Friday, February 10, 2012

 Witnessing with Boldness
Acts 14:8-15
And there sat a certain man at Lystra, impotent in his feet, being a cripple from his mother's womb, who never had walked:  The same heard Paul speak: who stedfastly beholding him, and perceiving that he had faith to be healed,  Said with a loud voice, Stand upright on thy feet. And he leaped and walked.  And when the people saw what Paul had done, they lifted up their voices, saying in the speech of Lycaonia, The gods are come down to us in the likeness of men.  And they called Barnabas, Jupiter; and Paul, Mercurius, because he was the chief speaker.  Then the priest of Jupiter, which was before their city, brought oxen and garlands unto the gates, and would have done sacrifice with the people.  Which when the apostles, Barnabas and Paul, heard of, they rent their clothes, and ran in among the people, crying out,  And saying, Sirs, why do ye these things? We also are men of like passions with you, and preach unto you that ye should turn from these vanities unto the living God, which made heaven, and earth, and the sea, and all things that are therein: (continue to read up to Acts 14:22).
As we read the account of Paul and Barnabas in the city of Lystra, we will see not only Paul’s boldness in his witness for Christ, but also his humility. The stage is set for us in verse 8 of chapter 14, in the book of Acts. Paul is preaching in the city of Lystra, a Roman province of Galatia. There is no mention of a synagogue here, Paul is preaching to a crowd of people which may have gathered in the market place or town square. As Paul begins to speak, he fastens his eyes upon a man that has been crippled from birth–– perceiving that he had faith to be healed. With a loud voice, Paul commands the man to stand up and as he did the man leaped up and walked.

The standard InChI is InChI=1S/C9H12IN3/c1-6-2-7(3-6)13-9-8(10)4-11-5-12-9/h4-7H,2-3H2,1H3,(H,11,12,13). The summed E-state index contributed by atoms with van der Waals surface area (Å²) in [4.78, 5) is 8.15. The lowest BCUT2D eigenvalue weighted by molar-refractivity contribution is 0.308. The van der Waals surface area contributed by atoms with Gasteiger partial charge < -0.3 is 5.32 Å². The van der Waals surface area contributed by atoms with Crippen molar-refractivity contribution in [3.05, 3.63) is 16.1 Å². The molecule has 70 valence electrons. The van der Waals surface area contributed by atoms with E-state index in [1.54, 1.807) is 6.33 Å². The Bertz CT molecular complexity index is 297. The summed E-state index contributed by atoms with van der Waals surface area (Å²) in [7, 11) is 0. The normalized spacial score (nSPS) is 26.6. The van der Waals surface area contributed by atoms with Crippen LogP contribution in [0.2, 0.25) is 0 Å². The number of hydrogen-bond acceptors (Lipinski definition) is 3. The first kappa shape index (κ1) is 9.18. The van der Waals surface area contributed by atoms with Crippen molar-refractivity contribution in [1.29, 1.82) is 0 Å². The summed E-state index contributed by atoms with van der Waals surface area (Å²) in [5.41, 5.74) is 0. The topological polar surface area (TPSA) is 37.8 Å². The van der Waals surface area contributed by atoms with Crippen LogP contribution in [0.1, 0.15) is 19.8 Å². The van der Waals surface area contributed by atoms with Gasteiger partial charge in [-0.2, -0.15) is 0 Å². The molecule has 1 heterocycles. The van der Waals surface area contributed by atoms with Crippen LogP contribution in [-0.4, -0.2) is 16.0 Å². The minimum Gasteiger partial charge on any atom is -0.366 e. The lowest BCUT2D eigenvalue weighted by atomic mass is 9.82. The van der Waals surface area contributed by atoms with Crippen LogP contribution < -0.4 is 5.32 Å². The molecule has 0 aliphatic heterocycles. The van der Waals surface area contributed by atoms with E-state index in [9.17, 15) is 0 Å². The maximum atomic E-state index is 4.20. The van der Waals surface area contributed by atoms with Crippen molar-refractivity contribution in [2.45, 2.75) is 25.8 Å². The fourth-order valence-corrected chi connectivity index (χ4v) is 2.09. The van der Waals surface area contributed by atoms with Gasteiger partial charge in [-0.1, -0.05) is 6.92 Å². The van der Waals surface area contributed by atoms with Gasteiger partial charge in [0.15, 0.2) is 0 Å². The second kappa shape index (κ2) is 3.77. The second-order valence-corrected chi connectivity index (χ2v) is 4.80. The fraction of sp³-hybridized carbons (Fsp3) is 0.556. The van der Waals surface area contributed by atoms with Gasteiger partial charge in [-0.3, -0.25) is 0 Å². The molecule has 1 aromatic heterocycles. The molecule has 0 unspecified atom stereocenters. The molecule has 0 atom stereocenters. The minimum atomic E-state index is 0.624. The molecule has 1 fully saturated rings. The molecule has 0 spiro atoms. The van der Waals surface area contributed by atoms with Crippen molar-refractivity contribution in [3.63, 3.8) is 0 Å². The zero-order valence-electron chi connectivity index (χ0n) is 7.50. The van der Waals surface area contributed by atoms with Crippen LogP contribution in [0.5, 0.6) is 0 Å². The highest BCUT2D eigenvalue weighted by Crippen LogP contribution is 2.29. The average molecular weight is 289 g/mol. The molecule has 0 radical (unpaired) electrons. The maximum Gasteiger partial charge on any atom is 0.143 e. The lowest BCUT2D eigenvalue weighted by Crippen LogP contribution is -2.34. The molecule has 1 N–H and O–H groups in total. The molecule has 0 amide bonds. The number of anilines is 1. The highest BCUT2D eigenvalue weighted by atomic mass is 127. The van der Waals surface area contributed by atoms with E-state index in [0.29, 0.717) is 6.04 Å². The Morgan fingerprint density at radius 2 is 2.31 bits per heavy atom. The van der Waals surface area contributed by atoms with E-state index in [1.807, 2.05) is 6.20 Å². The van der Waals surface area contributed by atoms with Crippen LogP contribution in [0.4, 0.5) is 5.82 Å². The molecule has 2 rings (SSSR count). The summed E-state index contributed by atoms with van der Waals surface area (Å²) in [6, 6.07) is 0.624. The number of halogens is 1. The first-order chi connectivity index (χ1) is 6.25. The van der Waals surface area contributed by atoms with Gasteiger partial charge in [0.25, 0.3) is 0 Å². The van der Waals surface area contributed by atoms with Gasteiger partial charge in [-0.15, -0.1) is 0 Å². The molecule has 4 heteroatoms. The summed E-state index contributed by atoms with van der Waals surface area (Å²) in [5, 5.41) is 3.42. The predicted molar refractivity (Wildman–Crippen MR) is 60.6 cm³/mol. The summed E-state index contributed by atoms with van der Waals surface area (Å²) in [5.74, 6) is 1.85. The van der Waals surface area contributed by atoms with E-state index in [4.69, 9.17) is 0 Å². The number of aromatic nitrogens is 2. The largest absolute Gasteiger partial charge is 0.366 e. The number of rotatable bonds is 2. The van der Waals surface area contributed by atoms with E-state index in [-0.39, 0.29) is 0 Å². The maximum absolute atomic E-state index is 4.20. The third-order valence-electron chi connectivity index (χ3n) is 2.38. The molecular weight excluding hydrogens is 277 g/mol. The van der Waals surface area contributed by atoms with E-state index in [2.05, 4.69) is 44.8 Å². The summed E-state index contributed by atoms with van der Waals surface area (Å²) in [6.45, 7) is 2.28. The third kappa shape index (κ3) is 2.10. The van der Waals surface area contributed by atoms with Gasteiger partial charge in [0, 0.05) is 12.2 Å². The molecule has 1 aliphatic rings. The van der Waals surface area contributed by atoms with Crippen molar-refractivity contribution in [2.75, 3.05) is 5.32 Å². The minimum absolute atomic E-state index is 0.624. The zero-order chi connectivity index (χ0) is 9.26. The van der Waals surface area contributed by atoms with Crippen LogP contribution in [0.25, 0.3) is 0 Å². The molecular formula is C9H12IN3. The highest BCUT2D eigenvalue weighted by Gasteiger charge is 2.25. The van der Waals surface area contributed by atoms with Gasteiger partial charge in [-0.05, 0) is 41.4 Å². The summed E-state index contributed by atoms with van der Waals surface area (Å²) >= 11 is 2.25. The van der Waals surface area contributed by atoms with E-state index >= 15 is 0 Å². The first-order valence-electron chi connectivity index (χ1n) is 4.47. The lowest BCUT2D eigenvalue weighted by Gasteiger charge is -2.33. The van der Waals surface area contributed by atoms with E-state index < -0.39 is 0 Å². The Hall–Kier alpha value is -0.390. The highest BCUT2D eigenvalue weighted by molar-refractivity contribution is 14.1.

When this miracle took place, the men of the city lifted up their voices and cried out in Lycaonian, “The gods are come down to us in the likeness of men.”  According to tradition or folklore, the gods Zeus and Hermes visited Lystra incognito, asking for food and lodging but all turned them away except one old man and his wife. This so displeased the gods, that they took vengeance upon the people of the city drowning them by a great flood. The couple that took them in were spared this plight and their humble home was made into a temple where they served as a priest and priestess. The people of Lystra did not want to repeat the same mistake their ancestors’ had made and believed Barnabas to be Zeus, Jupiter and Paul to be Hermes, Mercury.
They could have allowed the people of the city to treat them as gods for one day, after all, some would say, they deserved to be treated with kindness and respect. The men of the city went to gather the oxen with garland placed around their necks to offer sacrifice with the people of Lystra. Paul and Barnabas didn’t become proud or haughty desiring this sacrifice or praise but, rent their clothes, a Jewish expression of distress or alarm towards blasphemy. They began to cry out to the people of Lystra, “stop this ritual we are men as you are,” and then continued to preach to them about the true and living God, the Creator of Heaven and earth.
Paul and Barnabas restrained the crowd from offering sacrifices to them but as they were in the midst of the people, some Jews from Antioch and Iconium had come to Lystra and persuaded the crowd to stone Paul. One minute they were wanting to sacrifice oxen for these two men and now they are stoning Paul and dragging him outside the city leaving him for dead. (Note: Paul was the main speaker that’s why he was stoned and not Barnabas.) Acts 14:20 reads, Howbeit, as the disciples stood round about him, he rose up, and came into the city: and the next day he departed with Barnabas to Derbe. Notice the word, disciples. Paul had preached the Gospel to the crowds gathered in Lystra and souls were converted to Christ even amongst such great turmoil.
Thought: Paul is revived from his stoning, stands up, goes back into the city where he spends the night and leaves the next day for Derbe. What? He didn’t take a rest or turn around and quit? No, Paul, convinced that the love of Christ constrained him, continues to go forward and preach the Gospel wherever the Lord would lead him. His boldness to preach Christ is absolutely amazing and his humility to continue for the cause of Christ no matter the cost is truly distinctive of Paul. May we be as bold in our witness for Christ as Paul giving to Christ all honor of sacrifice and glory due His name.

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